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The Real Estate Bubble and Owners' Equivalent Rent

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hjmaiere posted on Mon, Nov 12 2012 10:59 PM

Economists of the Austrian School understand that monetary expansion has the effect of making things more expensive than they otherwise would have been. At the root of the real-estate bubble was Federal Reserve monetary expansion funneled into the purchase of mortgages by Fannie Mae, Freddie Mac, and the Community Reinvestment Act.


An important question is: Why wasn't the bubble in real estate reflected in the CPI?


The answer is that the component of the CPI that included the price of houses was replaced by "owners' equivalent rent." Google that and near the top of the list is the following link:


It includes a section purportedly addressing frequently asked questions:


"Why doesn’t the CPI include the cost of buying and financing houses as well as property taxes and home maintenance and improvement?


"Houses and other residential structures are not consumption items and, therefore, should not be CPI items. All buildings and structures are capital goods, which are items that provide a service. In the case of houses and other residential structures, that service is shelter."


By this reasoning, what isn't a capital good?


A washing machine, for example, provides a service: clean clothes. Is it not, by the above reasoning, a capital good? What is the difference between a washing machine and house such that the price of the former should be included in the CPI and the latter shouldn't?


The answer, we are told, is that "Buildings and structures are also investment items, things that are bought and resold in organized markets with a potential for gain. House prices frequently appreciate; in this respect they differ from consumer durables such as vehicles."


But why would houses appreciate in value as an investment if not for its potential service as 'shelter'? Why are washing machines not perceived of as a similar investment?


One can't help but come to suspect that the CPI excludes houses and not washing machines exactly because the price of the former tends to rise more than the price of the latter, and that the true function of the CPI is to obscure the effects of monetary inflation.


Economists of the Austrian School also understand that when money is created, it isn't dropped from helicopters. The effects of monetary inflation are not uniform. Who gets to spend the freshly-created money and what they spend it on determines which prices will rise first.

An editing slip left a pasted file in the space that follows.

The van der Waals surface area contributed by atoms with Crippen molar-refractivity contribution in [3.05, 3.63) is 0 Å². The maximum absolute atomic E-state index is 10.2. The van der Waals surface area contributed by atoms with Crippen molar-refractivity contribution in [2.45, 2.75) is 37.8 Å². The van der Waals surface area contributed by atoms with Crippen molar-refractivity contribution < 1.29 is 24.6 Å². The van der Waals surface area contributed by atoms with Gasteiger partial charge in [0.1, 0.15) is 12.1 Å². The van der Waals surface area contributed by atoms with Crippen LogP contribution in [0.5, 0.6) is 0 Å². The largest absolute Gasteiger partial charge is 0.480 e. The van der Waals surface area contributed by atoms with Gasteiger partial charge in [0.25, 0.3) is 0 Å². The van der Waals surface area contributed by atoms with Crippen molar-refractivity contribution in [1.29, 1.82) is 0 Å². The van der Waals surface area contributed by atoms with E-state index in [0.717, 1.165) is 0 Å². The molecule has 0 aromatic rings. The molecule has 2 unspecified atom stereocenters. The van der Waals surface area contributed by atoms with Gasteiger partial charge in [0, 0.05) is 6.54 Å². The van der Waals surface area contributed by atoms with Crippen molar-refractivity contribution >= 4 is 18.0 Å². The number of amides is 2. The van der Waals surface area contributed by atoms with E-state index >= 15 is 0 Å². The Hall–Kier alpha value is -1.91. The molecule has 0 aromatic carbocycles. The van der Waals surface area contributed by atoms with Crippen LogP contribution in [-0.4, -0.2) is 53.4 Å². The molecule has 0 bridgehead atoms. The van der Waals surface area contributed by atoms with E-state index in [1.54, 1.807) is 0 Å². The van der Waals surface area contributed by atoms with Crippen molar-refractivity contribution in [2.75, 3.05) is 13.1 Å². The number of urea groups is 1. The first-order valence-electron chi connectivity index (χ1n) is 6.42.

Never mind the myriad other ways the CPI is manipulated downwards, implicit in the very notion of the CPI is that what matters is what people are paying for things irrespective of what they would have been paying for things absent monetary expansion. Monetary expansion is a transfer of wealth from the economy as a whole to whoever gets to spend the freshly-printed money first. The true purpose of the CPI is to obscure this fundamental fact.


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Bogart replied on Tue, Nov 13 2012 1:20 PM

If you think the CPI is a fabrication then you would be correct.  The US Government computes the CPI, the US Government is the world largest borrower, if the CPI goes up then the FED MUST raise interest rates causing the US Government to pay higher borrowing costs.  So the US GOvernment has an enormous incentive to have the CPI be as low as possible and big suprise it is.

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Yes, Peter Schiff has an interesting section on this in Crash Proof 2.0. GDP and CPI collectively are every professional liar's dream come true. Even if their logic is correct for using owner's equivalent rent rather than house prices, it doesn't alter the fact that CPI didn't capture these increases and is therefore less than useful in gauging the degree to which a currency is being worn away.

When deflating GDP to account for inflation CPI is obviously the deflator used, so this pushes up GDP beyond what it otherwise would be if inflation were measured in real terms. That is aside from all the other defects GDP has.

Freedom of markets is positively correlated with the degree of evolution in any society...

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